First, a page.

CITY'S WAR ON WEED
The City of Abbotsford is looking to smoke-out pot cultivators as part
of a pledge to help police crack down on marijuana grow-ops.
Abbotsford Police Chief Constable Ian Mackenzie told city council
yesterday he is giving his support to the National Co-ordinating
Committee Report on Marijuana Grow Operations.
The report addresses issues raised by Ed Keyes, president of the
Canadian Association of Police Boards, which suggest how local
governments can assist in the march against marijuana.
But while approving the report, councillors also used the discussions
to hammer home their stance on the pot issue.
Simon Gibson said the drug message coming from Ottawa is "entirely
different" to that being pressed by city hall. He also said the
Liberal party has a "laissez-faire" attitude to marijuana grow operations.
Ed Fast agreed.
"We have a justice system that's supposed to protect us but many
citizens feel that our justice system no longer does that."
As a result, Fast suggested the city take matters into its own
"We need to make it as non-profitable as possible for criminal
enterprises to work here," he said.
Whether or not people agree with the "bigger picture" of prohibiting
marijuana, Mackenzie said no one wants a grow-op in their
"Certainly the message we are getting from citizens is that this in a
large concern in Abbotsford," he said.
Gibson asked for an approximate cost as to how much grow-ops cost
Abbotsford taxpayers each year. Mackenzie was unable to answer, but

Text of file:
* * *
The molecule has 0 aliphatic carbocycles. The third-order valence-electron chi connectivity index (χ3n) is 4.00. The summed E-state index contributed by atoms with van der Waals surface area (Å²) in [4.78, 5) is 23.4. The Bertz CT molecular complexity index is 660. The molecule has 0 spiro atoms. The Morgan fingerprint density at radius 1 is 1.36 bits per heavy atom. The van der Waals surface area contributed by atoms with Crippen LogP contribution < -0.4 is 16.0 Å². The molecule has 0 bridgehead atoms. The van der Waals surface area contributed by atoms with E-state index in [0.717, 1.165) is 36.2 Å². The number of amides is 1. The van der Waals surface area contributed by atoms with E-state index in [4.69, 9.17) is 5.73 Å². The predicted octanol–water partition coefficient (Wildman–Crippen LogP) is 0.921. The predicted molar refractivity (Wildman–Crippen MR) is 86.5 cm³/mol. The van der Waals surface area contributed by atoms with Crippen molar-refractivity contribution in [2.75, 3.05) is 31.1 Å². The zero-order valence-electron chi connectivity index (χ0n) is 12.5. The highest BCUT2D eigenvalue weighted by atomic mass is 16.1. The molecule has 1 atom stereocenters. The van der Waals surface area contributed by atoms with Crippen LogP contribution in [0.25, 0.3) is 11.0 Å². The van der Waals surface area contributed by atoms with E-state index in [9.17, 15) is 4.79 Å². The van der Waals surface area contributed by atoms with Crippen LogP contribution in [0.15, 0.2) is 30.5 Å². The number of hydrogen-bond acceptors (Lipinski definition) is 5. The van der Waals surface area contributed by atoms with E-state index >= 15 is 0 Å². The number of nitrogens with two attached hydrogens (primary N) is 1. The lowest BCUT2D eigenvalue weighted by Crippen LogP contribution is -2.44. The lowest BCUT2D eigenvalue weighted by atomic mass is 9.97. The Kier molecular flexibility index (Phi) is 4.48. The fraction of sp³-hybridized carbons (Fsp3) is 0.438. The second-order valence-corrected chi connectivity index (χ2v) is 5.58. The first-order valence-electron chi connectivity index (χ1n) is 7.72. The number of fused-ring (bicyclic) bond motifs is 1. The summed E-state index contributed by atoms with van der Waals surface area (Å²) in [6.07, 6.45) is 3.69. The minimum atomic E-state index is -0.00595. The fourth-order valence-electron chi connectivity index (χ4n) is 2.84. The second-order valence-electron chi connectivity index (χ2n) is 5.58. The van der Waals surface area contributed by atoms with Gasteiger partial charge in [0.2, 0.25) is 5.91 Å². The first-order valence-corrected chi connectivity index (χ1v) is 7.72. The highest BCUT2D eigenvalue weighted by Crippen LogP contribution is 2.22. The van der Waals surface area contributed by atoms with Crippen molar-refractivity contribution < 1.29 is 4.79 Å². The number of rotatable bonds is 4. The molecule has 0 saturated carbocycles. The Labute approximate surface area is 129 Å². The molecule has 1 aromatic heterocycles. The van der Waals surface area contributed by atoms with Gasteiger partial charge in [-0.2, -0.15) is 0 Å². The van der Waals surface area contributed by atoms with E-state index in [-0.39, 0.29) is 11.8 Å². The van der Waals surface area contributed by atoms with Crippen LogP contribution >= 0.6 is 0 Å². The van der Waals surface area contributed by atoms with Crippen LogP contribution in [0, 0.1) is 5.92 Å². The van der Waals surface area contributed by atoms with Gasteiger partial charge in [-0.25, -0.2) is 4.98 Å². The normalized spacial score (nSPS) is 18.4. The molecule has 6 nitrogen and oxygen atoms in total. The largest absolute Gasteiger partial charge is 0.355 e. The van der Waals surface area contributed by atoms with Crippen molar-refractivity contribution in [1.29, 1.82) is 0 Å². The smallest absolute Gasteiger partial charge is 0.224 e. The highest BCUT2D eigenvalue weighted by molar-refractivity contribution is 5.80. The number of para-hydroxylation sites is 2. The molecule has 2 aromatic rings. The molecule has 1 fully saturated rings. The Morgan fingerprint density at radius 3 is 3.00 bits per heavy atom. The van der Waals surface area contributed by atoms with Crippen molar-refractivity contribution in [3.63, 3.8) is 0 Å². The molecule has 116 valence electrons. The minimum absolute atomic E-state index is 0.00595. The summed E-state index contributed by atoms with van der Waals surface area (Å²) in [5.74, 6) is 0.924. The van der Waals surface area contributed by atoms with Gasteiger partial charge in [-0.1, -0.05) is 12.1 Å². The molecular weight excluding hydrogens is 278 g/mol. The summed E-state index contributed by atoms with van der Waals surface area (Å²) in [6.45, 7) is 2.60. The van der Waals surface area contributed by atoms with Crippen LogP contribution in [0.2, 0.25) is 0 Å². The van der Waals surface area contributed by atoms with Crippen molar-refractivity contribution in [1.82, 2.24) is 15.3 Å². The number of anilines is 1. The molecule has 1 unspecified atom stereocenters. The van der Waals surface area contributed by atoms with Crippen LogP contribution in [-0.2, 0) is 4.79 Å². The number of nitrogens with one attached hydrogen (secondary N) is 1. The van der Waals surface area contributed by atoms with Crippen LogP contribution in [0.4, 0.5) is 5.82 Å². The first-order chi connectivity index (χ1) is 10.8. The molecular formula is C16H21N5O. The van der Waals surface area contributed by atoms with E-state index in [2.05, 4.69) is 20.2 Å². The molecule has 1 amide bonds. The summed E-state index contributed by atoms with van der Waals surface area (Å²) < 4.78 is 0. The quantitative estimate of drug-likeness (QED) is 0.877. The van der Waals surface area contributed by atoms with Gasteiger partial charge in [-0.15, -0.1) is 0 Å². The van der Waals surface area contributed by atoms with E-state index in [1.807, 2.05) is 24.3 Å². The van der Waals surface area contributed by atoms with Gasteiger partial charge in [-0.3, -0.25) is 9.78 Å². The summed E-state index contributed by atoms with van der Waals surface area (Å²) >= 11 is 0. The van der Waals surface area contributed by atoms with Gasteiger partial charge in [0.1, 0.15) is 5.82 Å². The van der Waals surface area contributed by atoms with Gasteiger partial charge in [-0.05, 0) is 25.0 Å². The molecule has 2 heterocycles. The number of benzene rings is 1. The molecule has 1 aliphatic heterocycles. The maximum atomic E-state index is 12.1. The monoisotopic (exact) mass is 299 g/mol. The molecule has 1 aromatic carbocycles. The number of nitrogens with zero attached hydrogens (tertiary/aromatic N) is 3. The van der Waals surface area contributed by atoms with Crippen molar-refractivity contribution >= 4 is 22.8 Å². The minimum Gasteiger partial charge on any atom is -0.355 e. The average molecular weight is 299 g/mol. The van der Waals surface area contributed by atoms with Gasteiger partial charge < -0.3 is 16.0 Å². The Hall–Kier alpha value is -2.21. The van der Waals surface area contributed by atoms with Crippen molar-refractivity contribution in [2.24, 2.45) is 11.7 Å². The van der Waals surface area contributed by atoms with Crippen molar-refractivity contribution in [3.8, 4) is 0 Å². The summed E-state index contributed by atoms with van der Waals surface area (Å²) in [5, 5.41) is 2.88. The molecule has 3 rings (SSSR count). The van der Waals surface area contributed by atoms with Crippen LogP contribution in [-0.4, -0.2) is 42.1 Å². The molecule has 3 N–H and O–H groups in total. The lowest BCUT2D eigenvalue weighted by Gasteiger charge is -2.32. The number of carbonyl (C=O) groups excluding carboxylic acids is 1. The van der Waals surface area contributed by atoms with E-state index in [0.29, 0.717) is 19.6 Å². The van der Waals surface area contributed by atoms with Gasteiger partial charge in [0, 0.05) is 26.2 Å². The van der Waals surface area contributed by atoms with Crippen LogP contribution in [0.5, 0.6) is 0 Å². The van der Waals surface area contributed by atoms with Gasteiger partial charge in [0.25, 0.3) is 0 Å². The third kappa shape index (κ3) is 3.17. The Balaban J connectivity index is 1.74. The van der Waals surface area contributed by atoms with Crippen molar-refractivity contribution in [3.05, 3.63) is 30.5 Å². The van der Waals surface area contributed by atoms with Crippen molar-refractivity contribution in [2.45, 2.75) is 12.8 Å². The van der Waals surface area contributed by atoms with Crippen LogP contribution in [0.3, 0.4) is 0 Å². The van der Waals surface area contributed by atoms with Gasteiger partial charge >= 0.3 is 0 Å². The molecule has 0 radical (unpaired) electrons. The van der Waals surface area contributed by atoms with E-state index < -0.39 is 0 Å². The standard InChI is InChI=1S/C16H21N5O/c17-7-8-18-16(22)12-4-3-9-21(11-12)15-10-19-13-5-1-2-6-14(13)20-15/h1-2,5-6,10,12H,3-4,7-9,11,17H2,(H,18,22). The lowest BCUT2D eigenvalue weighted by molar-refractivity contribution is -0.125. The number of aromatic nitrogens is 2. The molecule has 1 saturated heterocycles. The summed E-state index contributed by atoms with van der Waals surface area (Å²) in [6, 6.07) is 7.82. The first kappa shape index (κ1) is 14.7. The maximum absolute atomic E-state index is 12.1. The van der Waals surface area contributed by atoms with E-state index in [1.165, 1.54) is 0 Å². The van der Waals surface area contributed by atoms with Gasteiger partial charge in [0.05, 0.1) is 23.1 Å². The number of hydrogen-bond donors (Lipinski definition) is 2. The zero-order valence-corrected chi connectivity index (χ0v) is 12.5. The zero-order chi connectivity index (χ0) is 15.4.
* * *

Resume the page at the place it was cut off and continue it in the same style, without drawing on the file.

did point out that eight officers are assigned to the force's drug
squad, and the "vast majority" of their work is grow-op related.
Averaging out at $125,000 for each officer per year, plus the time
other Abbotsford police staff spend addressing the issue, Mackenzie
concluded that it is a "significant cost."
Mackenzie said the Controlled Substance Bylaw, which allows Abbotsford
Police to charge for dismantling grow-ops, is "beneficial."
However, he believes city bylaws could go further, and suggested the
introduction of a bylaw targeting people and businesses "obviously
selling" drug paraphernalia. Overall, Mackenzie encouraged the city to
do as much as possible to assist Abbotsford's police force.
"That's one area we should look at . . . the complexities of enforcing
the law are very time consuming," he said.
Lynne Harris asked Mackenzie whether Abbotsford Police had "a little
better handle" on grow-ops in the city.
said the force was making "some progress," increasing
marijuana busts over the past year by 44 per cent. However, he
admitted the force was having to work from the bottom to the top.
"We are yet to tackle the higher levels of organized crime behind
these grow-ops," Mackenzie said. "At the moment, we are attacking the
symptoms rather than the cause."
Abbotsford Mayor Mary Reeves said that, in terms of organized crime,
"if it wasn't marijuana then it would be something else. "Legalizing
marijuana will not make the organized crime element go away," she added.
George Peary addressed a number of complaints from residents who said
the police "did nothing" when they called-in a grow-op in their
Mackenzie said it can take time for police to respond, pointing out
that officers first have to check out the location and then collect
enough evidence, to be submitted to a justice of the peace, that
provides "reasonable grounds" for a search warrant.
Mackenzie says it then takes "five or six officers" to block off roads
and execute the marijuana bust.
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A CITYS WAR ON WEED